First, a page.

Loonie tunes: Dollar slang explained
By Ethan Caleb » There are many expressions that are uniquely
Canadian (see So you'd like to speak Canadian, eh?),
but one that you will likely run into very soon and very often is
"loonie". As anyone who has been in Canada for even the briefest time
will tell you, loonie is slang for the Canadian dollar.
Arguably more people use "loonie" rather than dollar in everyday conversation, as in "It only cost me a loonie".
Unlike the United States, Canada has a dollar coin rather than a paper bill. It is an 11-sided, almost circular, gold coloured coin plated with bronze.
The reason for the nickname loonie is explained when you look at the coin, which has an image of a common loon, a well-known Canadian bird, on one side. (The other side bears the replica of Queen Elizabeth II).
There is an interesting bit of history behind the creation of the current version of the dollar, launched in 1987. Previously, Canada had a dollar banknote and a silver dollar coin, both with a voyageur theme.
When a new design was planned, continuing with the same theme, the dies were shipped out to the Royal Canadian Mint in Winnipeg. Alas, the dies somehow got lost in transit.
With fears of the die falling into the hands of counterfeiters, the Mint had to make a decision. It decided to retire the existing dollar note, phasing it out rather quickly, while introducing the new coin on June 30, 1987.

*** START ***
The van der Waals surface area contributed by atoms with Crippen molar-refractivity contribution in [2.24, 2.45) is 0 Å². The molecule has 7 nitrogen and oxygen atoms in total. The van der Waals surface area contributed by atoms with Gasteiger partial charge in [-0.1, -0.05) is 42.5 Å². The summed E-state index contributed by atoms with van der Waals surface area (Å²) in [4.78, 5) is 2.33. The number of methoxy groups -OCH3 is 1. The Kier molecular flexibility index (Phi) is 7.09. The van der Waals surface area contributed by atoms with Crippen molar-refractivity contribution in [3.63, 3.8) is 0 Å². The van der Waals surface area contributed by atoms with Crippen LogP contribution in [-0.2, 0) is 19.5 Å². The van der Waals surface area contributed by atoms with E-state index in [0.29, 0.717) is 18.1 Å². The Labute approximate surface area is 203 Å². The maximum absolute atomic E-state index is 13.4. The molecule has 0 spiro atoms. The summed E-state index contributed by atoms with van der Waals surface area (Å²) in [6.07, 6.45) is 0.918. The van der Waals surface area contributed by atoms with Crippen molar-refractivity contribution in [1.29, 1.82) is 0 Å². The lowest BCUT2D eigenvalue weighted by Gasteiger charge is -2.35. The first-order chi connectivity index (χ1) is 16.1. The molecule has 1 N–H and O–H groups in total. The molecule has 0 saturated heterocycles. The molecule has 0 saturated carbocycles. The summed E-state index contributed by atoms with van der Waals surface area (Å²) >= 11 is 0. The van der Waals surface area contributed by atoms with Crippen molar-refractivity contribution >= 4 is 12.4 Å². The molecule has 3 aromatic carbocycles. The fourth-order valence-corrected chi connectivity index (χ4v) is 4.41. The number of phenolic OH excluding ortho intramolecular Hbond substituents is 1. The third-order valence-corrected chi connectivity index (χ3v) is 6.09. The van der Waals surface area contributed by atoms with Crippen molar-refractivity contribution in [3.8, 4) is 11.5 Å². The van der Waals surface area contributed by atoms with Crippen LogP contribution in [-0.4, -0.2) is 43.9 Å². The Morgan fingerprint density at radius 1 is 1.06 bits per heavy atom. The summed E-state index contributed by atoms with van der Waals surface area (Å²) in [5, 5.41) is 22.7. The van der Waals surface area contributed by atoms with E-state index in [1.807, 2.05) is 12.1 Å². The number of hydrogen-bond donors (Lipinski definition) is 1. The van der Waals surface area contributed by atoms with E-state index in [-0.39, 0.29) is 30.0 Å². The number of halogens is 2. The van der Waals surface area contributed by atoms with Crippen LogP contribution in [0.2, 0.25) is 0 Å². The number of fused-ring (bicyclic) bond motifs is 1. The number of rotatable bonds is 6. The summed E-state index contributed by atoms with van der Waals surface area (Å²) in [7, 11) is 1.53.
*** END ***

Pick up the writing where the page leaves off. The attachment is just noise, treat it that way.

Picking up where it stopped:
The switch occurred when Brian Mulroney (which rhymes with "Loonie") was prime minister; hence the coin was in its early years sometimes called "Mulroney's Loonie" or the "Mul-loonie".
Both those terms died out, but the "loonie" part of it not only hung on, it became a commonly accepted part of Canadian vocabulary.
Interestingly, not all Canadian dollar coins feature the loon. There have been a few special edition coins featuring other images, for instance the National War Memorial to commemorate VE day, and in 2005, a portrait of Terry Fox. These coins are also referred to as loonies. The Terry Fox coin is however sometimes called "The Terry", though the term has not gained much traction.
When Canada switched from a $2 banknote to a coin, it unsurprisingly quickly gained the nickname "Toonie" - a combination of "two" and "loonie". That slang term is also widely used today. Fast food chain KFC has had a long running "Toonie Tuesday" meal deal, even though the meal has since risen in price.